New architectural trends have transformed traditional applications of masonry blockwork in the design of exterior and interior spaces. Recent projects have demonstrated masonry’s ability to produce striking sharp corners and clean silhouettes in their effortless execution of contemporary forms. Australian architects are increasingly working with masonry as a key component of design, using the following trends to achieve a modern aesthetic in residential design. These projects recognise the design potential of masonry in creating striking residential structures. The emerging trends in masonry are an opportunity for architects to experiment in their use of material and add modern flair to their projects.
Definitions of space. Designers are creating distinct spaces using defined masonry walls. The design concept for 2018 Think Brick Award Winner, Kardinya Close Tasmania by HONED ARCHITECTURE + DESIGN, revolves around definitions of space. To provide a sense of structure, masonry is being used to craft intimate spaces and add depth within expansive interiors. The architect has taken a streamlined approach to framing and dividing volume within the home. With blade walls slicing through the dwelling, each space is well-defined by stacked blockwork.
Layered textures. Layering different textures can create an impressive finish both inside and outside the home. A dynamic play between textures is introduced when masonry is used alongside other materials. Different applications of masonry block can emphasise textural quality and transform the overall aesthetic of any project. Masonry blocks are available in an abundance of different finishes, from smooth to weathered and stone-like. Kardinya Close Tasmania’s use of Polished Adbri Masonry blocks in Ivory complements the warmth of the timber details and accentuates the distinct form of the structure.
Exposed material. Modern builds are increasingly championing exposed structural elements. Intentionally raw applications are leaving the material exposed to showcase the craftsmanship of masonry. Sometimes hidden in paint, plasterboard and render, exposed masonry creates a minimal yet modern appeal. Purposefully exposed materials also allow architectural projects to take on an ambiguous character which is open to interpretation. 2017 Think Brick Award High Commendation, Inverdon House by Chloe Naughton, has a simple structure that has left the material exposed, accentuating the quality of masonry craftsmanship and its robust character.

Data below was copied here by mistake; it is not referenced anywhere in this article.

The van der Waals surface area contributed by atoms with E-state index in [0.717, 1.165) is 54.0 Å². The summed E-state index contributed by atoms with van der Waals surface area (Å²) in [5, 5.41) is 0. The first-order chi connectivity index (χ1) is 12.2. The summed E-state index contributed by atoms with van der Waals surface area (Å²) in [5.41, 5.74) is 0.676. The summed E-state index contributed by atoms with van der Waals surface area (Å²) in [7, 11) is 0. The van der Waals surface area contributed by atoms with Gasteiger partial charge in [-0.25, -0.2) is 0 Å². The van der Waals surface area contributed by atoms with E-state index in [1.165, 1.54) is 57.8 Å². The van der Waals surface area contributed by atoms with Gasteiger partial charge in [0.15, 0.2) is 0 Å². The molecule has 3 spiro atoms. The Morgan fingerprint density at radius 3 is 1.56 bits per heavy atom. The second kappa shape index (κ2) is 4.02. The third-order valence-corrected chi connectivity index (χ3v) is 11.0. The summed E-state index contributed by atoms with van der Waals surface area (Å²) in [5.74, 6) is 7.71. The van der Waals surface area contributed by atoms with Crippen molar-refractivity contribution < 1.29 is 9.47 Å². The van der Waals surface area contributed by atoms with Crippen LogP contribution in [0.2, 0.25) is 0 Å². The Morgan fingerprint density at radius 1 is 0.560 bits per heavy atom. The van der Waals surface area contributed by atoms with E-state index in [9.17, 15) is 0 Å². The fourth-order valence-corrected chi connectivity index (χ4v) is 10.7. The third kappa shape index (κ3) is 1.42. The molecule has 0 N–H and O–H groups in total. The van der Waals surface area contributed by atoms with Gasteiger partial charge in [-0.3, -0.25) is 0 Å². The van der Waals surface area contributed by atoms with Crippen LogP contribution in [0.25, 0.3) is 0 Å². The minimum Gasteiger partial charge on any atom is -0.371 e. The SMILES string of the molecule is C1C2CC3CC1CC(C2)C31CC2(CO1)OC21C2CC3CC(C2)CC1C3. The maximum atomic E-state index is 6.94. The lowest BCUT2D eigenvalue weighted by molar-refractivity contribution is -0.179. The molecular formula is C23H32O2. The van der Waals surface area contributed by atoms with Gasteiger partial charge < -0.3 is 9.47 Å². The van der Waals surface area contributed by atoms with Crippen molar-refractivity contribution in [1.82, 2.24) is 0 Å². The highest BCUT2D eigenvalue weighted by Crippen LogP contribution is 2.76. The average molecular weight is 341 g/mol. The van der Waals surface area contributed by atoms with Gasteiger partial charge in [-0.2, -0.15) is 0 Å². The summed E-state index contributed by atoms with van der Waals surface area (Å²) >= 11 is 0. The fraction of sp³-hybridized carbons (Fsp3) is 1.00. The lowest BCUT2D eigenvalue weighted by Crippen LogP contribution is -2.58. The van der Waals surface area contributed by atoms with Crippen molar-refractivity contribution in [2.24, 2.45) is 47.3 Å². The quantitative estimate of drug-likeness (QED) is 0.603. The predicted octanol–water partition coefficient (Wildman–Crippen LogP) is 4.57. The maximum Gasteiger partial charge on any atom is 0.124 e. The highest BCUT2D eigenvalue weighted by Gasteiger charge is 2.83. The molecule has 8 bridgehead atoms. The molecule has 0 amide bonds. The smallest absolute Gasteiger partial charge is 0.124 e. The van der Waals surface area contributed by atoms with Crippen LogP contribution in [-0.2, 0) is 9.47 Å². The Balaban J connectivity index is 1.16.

Creating synergy between the exterior and interior. There is a growing trend of utilising masonry to materially link interior and exterior spaces. Designers are increasingly working with masonry to frame exteriors and using bold interior applications of masonry to link indoor and outdoor spaces. This approach to masonry comes to form sleek interiors and clean silhouettes. 2018 Think Brick Awards Winner, Highbury Grove by RITZ&GHOUGASSIAN, has created a threshold between the interior and exterior through its use of masonry. The masonry is run entirely in a stack-bond configuration, filling the interior space with the same sleek aesthetic as its exterior shell.
Expert commentary by Elizabeth McIntyre, CEO of The Concrete Masonry Association Australia.
Concrete Masonry Association of Australia
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